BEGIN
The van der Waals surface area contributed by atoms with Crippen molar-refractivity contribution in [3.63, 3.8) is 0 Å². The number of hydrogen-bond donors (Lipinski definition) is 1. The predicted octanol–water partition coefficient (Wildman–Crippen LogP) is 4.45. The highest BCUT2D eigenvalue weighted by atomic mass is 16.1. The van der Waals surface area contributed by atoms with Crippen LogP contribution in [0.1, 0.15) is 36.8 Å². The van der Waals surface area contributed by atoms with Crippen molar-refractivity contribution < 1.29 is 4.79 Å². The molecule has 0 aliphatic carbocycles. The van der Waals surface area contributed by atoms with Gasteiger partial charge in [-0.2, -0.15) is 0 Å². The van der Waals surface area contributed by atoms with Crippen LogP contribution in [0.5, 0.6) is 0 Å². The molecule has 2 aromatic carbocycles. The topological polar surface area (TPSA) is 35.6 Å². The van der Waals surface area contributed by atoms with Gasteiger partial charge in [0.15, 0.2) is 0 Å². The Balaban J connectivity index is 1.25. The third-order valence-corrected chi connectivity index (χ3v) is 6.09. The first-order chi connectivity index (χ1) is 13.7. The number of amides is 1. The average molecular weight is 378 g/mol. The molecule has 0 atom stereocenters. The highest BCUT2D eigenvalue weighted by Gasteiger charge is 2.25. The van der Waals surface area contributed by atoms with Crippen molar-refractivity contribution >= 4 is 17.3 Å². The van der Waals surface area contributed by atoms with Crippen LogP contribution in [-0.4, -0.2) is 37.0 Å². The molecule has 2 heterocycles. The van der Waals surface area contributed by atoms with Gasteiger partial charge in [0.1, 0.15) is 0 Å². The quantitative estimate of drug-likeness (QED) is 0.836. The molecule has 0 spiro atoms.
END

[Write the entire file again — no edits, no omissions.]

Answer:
The van der Waals surface area contributed by atoms with Crippen molar-refractivity contribution in [3.63, 3.8) is 0 Å². The number of hydrogen-bond donors (Lipinski definition) is 1. The predicted octanol–water partition coefficient (Wildman–Crippen LogP) is 4.45. The highest BCUT2D eigenvalue weighted by atomic mass is 16.1. The van der Waals surface area contributed by atoms with Crippen LogP contribution in [0.1, 0.15) is 36.8 Å². The van der Waals surface area contributed by atoms with Crippen molar-refractivity contribution < 1.29 is 4.79 Å². The molecule has 0 aliphatic carbocycles. The van der Waals surface area contributed by atoms with Gasteiger partial charge in [-0.2, -0.15) is 0 Å². The van der Waals surface area contributed by atoms with Crippen LogP contribution in [0.5, 0.6) is 0 Å². The molecule has 2 aromatic carbocycles. The topological polar surface area (TPSA) is 35.6 Å². The van der Waals surface area contributed by atoms with Gasteiger partial charge in [0.15, 0.2) is 0 Å². The Balaban J connectivity index is 1.25. The third-order valence-corrected chi connectivity index (χ3v) is 6.09. The first-order chi connectivity index (χ1) is 13.7. The number of amides is 1. The average molecular weight is 378 g/mol. The molecule has 0 atom stereocenters. The highest BCUT2D eigenvalue weighted by Gasteiger charge is 2.25. The van der Waals surface area contributed by atoms with Crippen molar-refractivity contribution >= 4 is 17.3 Å². The van der Waals surface area contributed by atoms with Crippen LogP contribution in [-0.4, -0.2) is 37.0 Å². The molecule has 2 heterocycles. The van der Waals surface area contributed by atoms with Gasteiger partial charge in [0.1, 0.15) is 0 Å². The quantitative estimate of drug-likeness (QED) is 0.836. The molecule has 0 spiro atoms.